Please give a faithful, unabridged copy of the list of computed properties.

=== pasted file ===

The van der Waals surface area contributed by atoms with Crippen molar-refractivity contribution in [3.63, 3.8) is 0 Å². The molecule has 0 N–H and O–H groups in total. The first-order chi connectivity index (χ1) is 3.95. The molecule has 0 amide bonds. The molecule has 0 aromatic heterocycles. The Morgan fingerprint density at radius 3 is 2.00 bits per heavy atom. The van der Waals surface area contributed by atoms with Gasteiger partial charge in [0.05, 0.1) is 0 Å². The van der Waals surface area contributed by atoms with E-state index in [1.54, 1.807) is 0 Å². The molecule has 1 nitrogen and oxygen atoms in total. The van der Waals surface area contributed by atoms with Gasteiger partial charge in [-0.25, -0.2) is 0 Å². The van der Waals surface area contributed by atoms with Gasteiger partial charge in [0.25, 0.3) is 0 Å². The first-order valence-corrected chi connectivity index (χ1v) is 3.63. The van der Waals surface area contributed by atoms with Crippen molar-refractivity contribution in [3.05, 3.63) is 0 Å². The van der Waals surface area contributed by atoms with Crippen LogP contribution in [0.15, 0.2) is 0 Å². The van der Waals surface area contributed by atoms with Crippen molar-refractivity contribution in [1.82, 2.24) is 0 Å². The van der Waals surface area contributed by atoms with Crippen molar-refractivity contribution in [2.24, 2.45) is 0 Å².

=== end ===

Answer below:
The van der Waals surface area contributed by atoms with Crippen molar-refractivity contribution in [3.63, 3.8) is 0 Å². The molecule has 0 N–H and O–H groups in total. The first-order chi connectivity index (χ1) is 3.95. The molecule has 0 amide bonds. The molecule has 0 aromatic heterocycles. The Morgan fingerprint density at radius 3 is 2.00 bits per heavy atom. The van der Waals surface area contributed by atoms with Gasteiger partial charge in [0.05, 0.1) is 0 Å². The van der Waals surface area contributed by atoms with E-state index in [1.54, 1.807) is 0 Å². The molecule has 1 nitrogen and oxygen atoms in total. The van der Waals surface area contributed by atoms with Gasteiger partial charge in [-0.25, -0.2) is 0 Å². The van der Waals surface area contributed by atoms with Gasteiger partial charge in [0.25, 0.3) is 0 Å². The first-order valence-corrected chi connectivity index (χ1v) is 3.63. The van der Waals surface area contributed by atoms with Crippen molar-refractivity contribution in [3.05, 3.63) is 0 Å². The van der Waals surface area contributed by atoms with Crippen LogP contribution in [0.15, 0.2) is 0 Å². The van der Waals surface area contributed by atoms with Crippen molar-refractivity contribution in [1.82, 2.24) is 0 Å². The van der Waals surface area contributed by atoms with Crippen molar-refractivity contribution in [2.24, 2.45) is 0 Å².